Decline in US dollar accelerates

A view of the New York Stock Exchange. The dollar’s weakness would take at least a year to feed through to the US manufacturing sector. (AFP)
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Updated 29 July 2020

Decline in US dollar accelerates

  • The decline adds fuel to a global momentum rally that has boosted prices for everything

WASHINGTON: An accelerating decline in the US dollar is reverberating around the world, adding fuel to a global momentum rally that has boosted prices for everything from technology stocks to gold.

The US dollar index, which measures the greenback against six other major currencies, is down around 9 percent from its March highs and is on track for its worst month since 2011, pressured in part by expectations that the United States will take a bigger hit to growth than other economies from the coronavirus pandemic.

Because of the dollar’s central role in the global economy, a sustained sell-off in the greenback could buoy a broad market rally driven by expectations of continued economic stimulus from the world’s central banks and governments.

At the same time, further dollar weakness would likely be an unwelcome development for economies such as Europe and Japan, as their own rising currencies threaten to weigh on growth and efforts to spark inflation.

“The weaker dollar is almost becoming a self-fulfilling prophecy, with gains for risk assets seeing the dollar weaken further, fueling additional gains,” said Michael Brown, senior analyst at payments firm Caxton.

The dollar is down around 3 percent year-to-date, after rising for each of the last two years. The greenback slid nearly 10 percent in 2017. A weaker dollar makes US exports more competitive abroad and helps US multinational companies by making it cheaper for them to convert profits back into their home currency. That’s potentially good news for a rally in US stocks that has slowed in recent weeks after coming within distance of all-time highs.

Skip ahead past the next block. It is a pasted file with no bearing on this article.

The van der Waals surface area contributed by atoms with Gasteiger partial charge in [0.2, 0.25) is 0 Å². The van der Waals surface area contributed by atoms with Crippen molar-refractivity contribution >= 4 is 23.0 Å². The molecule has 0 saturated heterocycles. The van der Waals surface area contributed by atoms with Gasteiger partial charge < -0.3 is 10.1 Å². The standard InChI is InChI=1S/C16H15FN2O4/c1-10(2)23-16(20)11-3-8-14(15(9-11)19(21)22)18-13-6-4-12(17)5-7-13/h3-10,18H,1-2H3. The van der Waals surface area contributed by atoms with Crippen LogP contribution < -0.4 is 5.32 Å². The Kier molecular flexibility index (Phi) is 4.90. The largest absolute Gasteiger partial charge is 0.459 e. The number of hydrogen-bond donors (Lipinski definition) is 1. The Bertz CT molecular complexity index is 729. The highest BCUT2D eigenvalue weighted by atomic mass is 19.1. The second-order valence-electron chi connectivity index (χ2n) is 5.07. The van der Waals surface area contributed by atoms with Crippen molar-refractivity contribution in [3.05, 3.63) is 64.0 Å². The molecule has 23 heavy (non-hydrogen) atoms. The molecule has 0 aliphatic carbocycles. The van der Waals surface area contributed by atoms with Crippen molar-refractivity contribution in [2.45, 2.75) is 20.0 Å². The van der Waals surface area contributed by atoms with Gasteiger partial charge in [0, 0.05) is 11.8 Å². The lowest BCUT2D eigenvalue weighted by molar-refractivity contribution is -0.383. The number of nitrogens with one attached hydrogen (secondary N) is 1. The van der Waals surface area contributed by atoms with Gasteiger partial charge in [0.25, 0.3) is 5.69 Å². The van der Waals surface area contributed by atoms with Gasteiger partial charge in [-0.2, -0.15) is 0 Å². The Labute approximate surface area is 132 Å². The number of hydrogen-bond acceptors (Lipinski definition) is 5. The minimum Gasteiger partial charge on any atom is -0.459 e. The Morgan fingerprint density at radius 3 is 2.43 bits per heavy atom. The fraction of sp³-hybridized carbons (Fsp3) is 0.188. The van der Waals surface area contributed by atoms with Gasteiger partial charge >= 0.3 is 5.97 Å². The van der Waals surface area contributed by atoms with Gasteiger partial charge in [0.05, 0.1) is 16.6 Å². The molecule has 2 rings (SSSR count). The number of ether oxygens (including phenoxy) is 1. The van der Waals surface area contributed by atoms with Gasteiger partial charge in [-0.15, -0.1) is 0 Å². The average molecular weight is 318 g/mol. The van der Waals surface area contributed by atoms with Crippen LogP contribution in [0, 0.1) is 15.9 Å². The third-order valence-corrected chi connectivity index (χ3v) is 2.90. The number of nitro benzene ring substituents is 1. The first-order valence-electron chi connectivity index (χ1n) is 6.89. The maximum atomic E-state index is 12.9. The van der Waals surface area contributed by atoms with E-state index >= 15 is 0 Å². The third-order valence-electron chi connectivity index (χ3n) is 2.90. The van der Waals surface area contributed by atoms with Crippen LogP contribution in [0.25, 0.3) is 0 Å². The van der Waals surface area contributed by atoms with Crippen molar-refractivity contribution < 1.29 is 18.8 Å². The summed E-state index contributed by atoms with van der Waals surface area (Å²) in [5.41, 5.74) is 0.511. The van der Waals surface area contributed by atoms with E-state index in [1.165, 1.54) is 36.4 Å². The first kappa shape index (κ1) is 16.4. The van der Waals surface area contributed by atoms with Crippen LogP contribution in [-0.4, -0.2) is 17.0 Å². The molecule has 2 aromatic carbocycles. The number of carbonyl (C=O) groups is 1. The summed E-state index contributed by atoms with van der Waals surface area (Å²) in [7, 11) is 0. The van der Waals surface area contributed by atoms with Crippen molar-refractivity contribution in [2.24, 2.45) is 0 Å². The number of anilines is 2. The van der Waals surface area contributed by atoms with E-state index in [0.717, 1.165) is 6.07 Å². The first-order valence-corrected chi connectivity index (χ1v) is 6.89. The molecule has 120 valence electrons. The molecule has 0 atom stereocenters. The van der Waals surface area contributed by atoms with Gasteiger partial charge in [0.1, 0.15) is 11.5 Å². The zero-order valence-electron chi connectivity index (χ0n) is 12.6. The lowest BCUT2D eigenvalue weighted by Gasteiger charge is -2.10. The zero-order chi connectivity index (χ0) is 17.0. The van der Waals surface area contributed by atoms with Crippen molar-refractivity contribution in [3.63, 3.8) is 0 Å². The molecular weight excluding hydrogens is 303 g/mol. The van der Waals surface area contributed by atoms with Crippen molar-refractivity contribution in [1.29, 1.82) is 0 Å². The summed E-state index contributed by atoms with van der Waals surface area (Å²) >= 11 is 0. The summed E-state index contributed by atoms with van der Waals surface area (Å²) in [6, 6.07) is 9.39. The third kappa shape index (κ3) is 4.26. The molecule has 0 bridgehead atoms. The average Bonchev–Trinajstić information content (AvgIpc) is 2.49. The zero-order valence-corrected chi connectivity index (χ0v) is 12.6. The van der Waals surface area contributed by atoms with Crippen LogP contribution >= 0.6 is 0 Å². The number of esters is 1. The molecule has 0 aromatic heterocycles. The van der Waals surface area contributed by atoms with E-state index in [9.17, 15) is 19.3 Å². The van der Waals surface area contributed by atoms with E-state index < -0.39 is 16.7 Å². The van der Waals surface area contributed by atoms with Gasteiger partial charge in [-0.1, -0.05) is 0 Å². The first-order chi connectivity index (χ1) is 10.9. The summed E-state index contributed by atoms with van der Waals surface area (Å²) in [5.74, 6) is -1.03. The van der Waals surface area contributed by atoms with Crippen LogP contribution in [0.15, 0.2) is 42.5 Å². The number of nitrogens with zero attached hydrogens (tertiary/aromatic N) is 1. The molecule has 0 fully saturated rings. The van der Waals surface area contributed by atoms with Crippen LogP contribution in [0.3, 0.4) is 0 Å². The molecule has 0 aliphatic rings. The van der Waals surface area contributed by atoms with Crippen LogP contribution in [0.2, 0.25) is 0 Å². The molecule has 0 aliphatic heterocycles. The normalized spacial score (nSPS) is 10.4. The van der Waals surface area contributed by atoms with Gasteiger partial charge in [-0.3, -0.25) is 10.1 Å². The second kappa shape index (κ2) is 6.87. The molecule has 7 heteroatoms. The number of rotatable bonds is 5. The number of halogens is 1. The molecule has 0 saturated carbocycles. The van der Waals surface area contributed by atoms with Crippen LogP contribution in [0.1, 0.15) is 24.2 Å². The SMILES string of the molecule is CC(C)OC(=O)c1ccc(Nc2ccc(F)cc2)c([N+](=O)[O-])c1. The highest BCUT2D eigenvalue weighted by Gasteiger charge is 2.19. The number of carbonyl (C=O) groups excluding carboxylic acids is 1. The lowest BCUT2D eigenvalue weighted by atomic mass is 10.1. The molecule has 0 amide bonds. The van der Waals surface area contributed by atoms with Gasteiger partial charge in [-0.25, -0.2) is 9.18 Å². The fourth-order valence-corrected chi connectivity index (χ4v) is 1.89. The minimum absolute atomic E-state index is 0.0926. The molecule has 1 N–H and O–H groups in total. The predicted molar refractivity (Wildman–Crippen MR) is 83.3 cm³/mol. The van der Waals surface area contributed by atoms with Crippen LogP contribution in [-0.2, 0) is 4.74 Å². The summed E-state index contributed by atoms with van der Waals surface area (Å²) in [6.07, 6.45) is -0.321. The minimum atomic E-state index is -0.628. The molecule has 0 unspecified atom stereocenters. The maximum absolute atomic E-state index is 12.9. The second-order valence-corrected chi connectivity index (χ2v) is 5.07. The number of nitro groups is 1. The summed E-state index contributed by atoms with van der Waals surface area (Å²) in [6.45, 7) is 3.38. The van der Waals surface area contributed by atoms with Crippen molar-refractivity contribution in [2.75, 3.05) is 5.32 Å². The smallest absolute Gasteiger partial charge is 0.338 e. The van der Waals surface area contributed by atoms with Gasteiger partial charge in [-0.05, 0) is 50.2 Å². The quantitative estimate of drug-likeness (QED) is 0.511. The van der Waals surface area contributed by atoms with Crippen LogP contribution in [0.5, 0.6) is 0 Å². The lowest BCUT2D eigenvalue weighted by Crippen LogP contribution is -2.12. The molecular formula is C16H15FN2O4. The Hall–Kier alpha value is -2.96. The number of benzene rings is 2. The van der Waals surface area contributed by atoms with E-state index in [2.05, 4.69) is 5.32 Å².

Historically, the benchmark S&P 500 index has returned a median 2.6 percent in months when the dollar moves sharply lower, with technology and energy stocks faring best, analysts at Goldman Sachs said in a recent report.

A 10 percent fall in the value of the dollar against a basket of trade-weighted currencies would increase 2020 earnings per share by about 3 percent, Goldman said. Goldman analysts expect the dollar to fall another 5 percent over the next 12 months.

But a weaker dollar may be of little near-term political benefit to President Donald Trump, who is seeking a second term in the November elections and has complained that the currency’s multi-year rally hurts US manufacturers.

The dollar’s weakness would take at least a year to feed through to the manufacturing sector, “too long to have a favorable impact for the president in the November election,” said Alan Ruskin, chief international strategist at Deutsche Bank.

Other assets are already benefiting from the dollar’s drop. Gold, which like many commodities is priced in the US currency and becomes more affordable to foreign buyers when the dollar falls, stands near its historic high, part of a rally that has driven the S&P/Goldman Sachs Commodity Index 34 percent higher since late March, as of Monday.

Developing countries are also likely to cheer a weaker dollar as it makes it cheaper for them to service debt denominated in the US currency.

Emerging market currencies such as the Brazilian real and South African rand have come screaming back in recent weeks, while the MSCI Emerging Markets Index, which measures stock performance, is up some 40 percent from its March lows.